When gardeners talk about azaleas (which, botanically speaking, are actually rhododendrons), they usually think of evergreen foliage.
But there is a whole other exciting group of azaleas that, while they lose their leaves in winter, have incredible hot yellow, orange, salmon or red flowers in spring, and great fall foliage color in the autumn. Many of them also have strong fragrance and happily grow in full sun in our Northwest climate.
Growing 5 to 6 feet tall, they are best planted toward the back of the bed where the bright floral displays will show up above the lower plants in front. They are relatively care-free, with occasional pruning required to shape and thin their growth.
Very few deciduous shrubs can equal deciduous azaleas for showiness and color range, not to mention fragrance. Even so, not many people utilize them in their yards. Coming in a 1- to 5-gallon pot in garden centers, these wonderful shrubs don”t have a whole lot of magnetism — except for their fabulous blooms, of course. They can look leggy and misshapen when they are young and their blooms can be sparse, but give them a chance to get established in your garden and you will wonder why you didn”t plant some years ago.
When I purchased my house and the garden center way back in 1989, there were some of these azaleas planted next to our driveway. At the time I wasn”t familiar with them and since it was late August, they weren”t really much to look at. But in the fall, they turned a vibrant bronzy-red color and the following spring they burst into bloom with the most sweetly scented fragrance of any plant I have ever known.
That particular variety in my yard (it is still there, by the way) is one known as “Irene Koster,” which boasts pale yellow/blushed pink flowers that are highly fragrant. While Irene is soft and pleasing, as I mentioned above, many deciduous azaleas are brassy with hot yellows, oranges, corals and reds — these flavors are not for the faint of heart. They will warm up your garden in no time flat, and because they bloom before their leaves emerge, the entire bush will be enveloped in color from head to toe.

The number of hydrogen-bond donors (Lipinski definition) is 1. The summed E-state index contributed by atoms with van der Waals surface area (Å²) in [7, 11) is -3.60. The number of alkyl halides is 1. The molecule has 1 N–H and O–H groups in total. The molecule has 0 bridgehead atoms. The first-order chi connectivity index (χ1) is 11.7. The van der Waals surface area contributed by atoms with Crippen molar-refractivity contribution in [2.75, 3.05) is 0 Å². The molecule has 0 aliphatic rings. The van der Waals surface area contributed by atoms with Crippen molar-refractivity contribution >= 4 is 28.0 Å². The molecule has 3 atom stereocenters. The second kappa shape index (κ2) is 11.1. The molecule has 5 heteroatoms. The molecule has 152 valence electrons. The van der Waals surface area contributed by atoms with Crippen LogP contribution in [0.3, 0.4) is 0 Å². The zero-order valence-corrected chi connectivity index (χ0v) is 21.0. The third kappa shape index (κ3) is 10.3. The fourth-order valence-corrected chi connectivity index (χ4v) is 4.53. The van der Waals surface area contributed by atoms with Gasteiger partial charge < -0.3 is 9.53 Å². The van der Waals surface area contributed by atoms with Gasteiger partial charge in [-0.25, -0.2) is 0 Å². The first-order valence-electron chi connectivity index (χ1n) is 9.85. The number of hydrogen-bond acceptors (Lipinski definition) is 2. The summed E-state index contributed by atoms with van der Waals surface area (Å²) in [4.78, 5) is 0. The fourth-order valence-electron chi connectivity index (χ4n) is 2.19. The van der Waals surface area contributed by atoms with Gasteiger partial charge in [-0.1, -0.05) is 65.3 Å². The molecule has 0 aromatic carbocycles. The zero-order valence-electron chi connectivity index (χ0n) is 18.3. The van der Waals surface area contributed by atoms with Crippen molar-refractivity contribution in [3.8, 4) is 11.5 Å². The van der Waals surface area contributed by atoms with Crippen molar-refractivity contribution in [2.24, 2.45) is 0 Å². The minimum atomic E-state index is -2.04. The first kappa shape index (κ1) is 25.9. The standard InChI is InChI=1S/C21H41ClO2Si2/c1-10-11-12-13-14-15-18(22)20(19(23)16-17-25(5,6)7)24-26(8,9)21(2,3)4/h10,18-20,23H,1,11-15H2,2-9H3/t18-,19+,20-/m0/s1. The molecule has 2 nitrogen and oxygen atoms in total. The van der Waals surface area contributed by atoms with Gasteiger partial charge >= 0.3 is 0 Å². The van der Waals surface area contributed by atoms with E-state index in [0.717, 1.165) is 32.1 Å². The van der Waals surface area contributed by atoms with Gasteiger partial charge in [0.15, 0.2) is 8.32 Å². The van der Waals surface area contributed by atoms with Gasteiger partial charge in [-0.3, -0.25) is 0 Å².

Here is a sampling of some of the more common varieties that you should be able to find at most garden centers.
“Arneson Gem”: This variety displays red buds opening to striking yellow-orange fragrant flowers. There are several colors in the “Arneson” series and they all tend to be a bit more compact than others, growing in the 3- to 4-foot range, and they also show good mildew resistance. You can’t lose with any of the variations.
“Mandarin Lights”: Flowers are ruffled bright mandarin/orange with a light fragrance.
“Lilac Lights”: This variety is blanketed in stunning clusters of lilac-purple trumpet-shaped flowers with fuchsia spots at the ends of the branches.
“Golden Lights”: This selection provides a massive display of brilliant, golden yellow single blooms.
“Electric Lights Red”: This newest introduction in the “Lights” series is absolutely covered in true fire engine-red flowers that have that unmistakable azalea fragrance.
The above four selections are from the “Northern Lights” series, and were bred for added hardiness and overall durability. Since hardiness is not an issue in the Pacific Northwest, we have more selections to choose from, and the below varieties perform very well for us in our maritime climate while showing a nice compact growth habit, topping out at 4 feet tall and as wide.
“Gibraltar”: This beauty has clusters of large, deep coppery-orange flowers. The petals are fringed and wonderfully fragrant.
“Klondyke”: An extremely hardy selection that provides a massive display of vibrant, golden yellow, single blooms with lush, bronze-tinged green foliage.
“Fragrant Star”: Named for its extremely aromatic, large, five-petaled, snowy white flowers that top the blue-green foliage.
All of these azaleas will appreciate a little rhododendron food in the spring and a light dressing of mulch. Supplemental water in the heat of the summer is a nice thing to do as well, not essential but you will get better bud set if you apply some summer water.
Now is the time to buy these plants when they are in full bloom and you can check out their true flower colors, instead of trying to rely on a picture tag that might be faded. Just remember that despite the fact that they may look homely in a nursery pot, they will develop into one of your favorite shrubs in a few short years.
Stay safe, and keep on gardening!
Steve Smith is the owner of Sunnyside Nursery in Marysville, and can be reached at firstname.lastname@example.org